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Porter v. Wyner and Mediation Confidentiality: A Loose End in the Aftermath of California’s Cassel Decision

On January 13, 2011, the California Supreme Court filed its opinion in the much-anticipated case of Cassel v. Superior Court (2011) 51 Cal. 4th 113. It’s fair to say the Cassel decision strengthened mediation confidentiality in California. The decision provided a detailed analysis of mediation confidentiality statutory authority and cases. It essentially held that mediation confidentiality even overrides malpractice plaintiffs’ interest in gathering evidence against attorneys regarding mediation-related activity.

However, it should be noted that there is still a loose end in the aftermath of the Cassel decision. That is the case of Porter v. Wyner which is still pending in the Second Appellate District of the California Court of Appeal. The Porter case has taken a long and convoluted procedural journey that still is not over (and may just have started).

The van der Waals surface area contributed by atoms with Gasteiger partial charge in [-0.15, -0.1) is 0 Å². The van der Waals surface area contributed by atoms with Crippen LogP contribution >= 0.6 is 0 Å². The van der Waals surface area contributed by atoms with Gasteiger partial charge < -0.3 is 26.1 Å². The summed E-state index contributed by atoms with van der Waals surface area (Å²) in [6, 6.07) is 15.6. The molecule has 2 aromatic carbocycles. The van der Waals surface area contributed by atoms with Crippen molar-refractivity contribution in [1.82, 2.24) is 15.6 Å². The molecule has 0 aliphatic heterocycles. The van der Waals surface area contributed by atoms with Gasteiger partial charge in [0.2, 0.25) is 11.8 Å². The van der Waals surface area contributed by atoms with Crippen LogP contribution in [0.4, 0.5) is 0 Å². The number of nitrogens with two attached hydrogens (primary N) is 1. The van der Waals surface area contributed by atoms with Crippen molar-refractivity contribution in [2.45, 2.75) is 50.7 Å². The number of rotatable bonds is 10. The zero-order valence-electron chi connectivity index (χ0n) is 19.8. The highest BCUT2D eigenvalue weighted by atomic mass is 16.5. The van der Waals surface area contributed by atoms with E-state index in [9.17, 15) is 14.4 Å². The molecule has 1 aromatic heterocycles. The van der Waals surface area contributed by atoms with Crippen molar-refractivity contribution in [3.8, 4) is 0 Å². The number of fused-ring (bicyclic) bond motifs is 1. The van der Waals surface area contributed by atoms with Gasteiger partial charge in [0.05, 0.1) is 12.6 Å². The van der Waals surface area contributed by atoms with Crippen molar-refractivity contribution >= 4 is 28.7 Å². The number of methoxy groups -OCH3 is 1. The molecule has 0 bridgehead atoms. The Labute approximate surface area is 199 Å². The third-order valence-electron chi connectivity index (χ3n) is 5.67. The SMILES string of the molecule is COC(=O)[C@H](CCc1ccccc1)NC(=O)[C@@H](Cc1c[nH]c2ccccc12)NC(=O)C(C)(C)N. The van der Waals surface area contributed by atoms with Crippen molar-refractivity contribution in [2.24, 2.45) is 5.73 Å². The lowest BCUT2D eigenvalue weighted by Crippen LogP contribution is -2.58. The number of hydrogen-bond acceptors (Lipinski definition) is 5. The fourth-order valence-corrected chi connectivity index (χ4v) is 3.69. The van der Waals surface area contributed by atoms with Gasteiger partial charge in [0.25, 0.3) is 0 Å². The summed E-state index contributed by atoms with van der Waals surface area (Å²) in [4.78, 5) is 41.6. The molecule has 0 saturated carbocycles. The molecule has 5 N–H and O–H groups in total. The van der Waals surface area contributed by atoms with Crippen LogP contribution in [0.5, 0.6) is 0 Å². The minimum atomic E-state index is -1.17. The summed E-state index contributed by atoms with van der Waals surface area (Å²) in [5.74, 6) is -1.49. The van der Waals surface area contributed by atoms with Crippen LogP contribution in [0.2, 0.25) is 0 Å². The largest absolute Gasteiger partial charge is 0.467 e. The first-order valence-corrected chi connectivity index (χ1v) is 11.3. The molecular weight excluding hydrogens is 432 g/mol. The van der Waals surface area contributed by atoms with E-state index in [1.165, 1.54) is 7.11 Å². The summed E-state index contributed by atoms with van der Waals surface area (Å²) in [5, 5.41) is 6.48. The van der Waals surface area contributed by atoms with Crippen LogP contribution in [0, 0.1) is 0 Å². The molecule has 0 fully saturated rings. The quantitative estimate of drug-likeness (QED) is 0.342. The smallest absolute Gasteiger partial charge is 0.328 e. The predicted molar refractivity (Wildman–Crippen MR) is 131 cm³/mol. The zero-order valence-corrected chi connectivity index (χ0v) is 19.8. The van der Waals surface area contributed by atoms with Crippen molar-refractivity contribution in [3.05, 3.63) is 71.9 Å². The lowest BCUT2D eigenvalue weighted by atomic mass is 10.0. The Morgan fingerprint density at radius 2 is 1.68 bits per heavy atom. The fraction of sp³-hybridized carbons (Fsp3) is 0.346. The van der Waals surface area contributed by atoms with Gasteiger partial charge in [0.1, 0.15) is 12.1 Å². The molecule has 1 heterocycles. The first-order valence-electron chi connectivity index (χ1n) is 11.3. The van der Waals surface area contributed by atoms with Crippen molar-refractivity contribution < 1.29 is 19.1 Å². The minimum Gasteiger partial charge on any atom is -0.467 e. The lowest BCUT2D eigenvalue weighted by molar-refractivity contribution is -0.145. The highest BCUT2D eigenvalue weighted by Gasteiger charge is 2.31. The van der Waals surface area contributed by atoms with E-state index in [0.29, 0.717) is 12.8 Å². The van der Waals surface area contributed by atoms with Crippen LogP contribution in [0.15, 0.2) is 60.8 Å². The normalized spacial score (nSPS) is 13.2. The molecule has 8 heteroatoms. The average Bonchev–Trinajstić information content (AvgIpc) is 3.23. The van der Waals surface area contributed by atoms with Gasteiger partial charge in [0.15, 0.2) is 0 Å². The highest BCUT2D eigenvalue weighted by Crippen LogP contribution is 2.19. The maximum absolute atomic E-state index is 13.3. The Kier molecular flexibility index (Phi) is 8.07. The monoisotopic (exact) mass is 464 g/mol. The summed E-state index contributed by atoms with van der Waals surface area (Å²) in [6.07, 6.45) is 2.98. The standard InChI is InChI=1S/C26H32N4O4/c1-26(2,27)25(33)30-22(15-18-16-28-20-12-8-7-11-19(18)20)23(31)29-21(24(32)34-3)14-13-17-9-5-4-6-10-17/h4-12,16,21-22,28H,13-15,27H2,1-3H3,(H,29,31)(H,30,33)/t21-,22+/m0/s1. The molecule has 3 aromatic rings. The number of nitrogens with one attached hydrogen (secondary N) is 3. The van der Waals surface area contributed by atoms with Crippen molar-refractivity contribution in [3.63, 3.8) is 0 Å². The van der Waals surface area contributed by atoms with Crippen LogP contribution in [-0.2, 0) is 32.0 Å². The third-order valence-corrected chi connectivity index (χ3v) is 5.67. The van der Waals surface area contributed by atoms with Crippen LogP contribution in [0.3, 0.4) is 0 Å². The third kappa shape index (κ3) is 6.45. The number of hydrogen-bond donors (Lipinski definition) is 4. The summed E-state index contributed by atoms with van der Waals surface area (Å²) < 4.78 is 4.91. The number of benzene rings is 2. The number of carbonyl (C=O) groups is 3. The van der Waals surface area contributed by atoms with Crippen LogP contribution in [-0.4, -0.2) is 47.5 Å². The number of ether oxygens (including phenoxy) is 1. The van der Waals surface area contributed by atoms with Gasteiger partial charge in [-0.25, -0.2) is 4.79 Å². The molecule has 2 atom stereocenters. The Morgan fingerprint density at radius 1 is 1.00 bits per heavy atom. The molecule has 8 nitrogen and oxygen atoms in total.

Porter is also a case involving attorney malpractice related to mediation confidentiality. The Second Appellate District filed a decision in the Porter case on April 8, 2010 against the attorney defendants regarding an assertion of mediation confidentiality related to certain evidence. Naturally, the attorney defendants appealed.

On July 14, 2010, the California Supreme Court granted the attorney defendants’ petition for review. However, action was stayed pending the above-referenced Cassel case. Not surprisingly, Cassel had a major impact on the later Porter case. Here are the most recent developments.

On April 20, 2011, the California Supreme Court vacated the Second Appellate District’s decision and remanded the case back to the Second Appellate District for reconsideration in light of Cassel. As of this writing, the Porter case had not been settled or otherwise resolved. The parties have filed supplemental briefing and briefing is now closed.

Porter raises some interesting questions. Will the Second Appellate District panel of justices strictly and narrowly apply the holdings of the Cassel case? Or will the panel attempt to distinguish Cassel and once again try to curb the scope of mediation confidentiality in California? If the panel does cut back the scope of mediation confidentiality, are we looking at yet another trip back to the California Supreme Court? Who knows for sure? But stay tuned.

                        author

Peter Huang

Peter O. Huang is a California attorney and mediator. He is a 1999 graduate of U.C. Berkeley’s law school and has been practicing law for over a decade. Peter has extensive litigation experience in a variety of areas. He is a mediator who focuses on commercial litigation, intellectual property disputes,… MORE >

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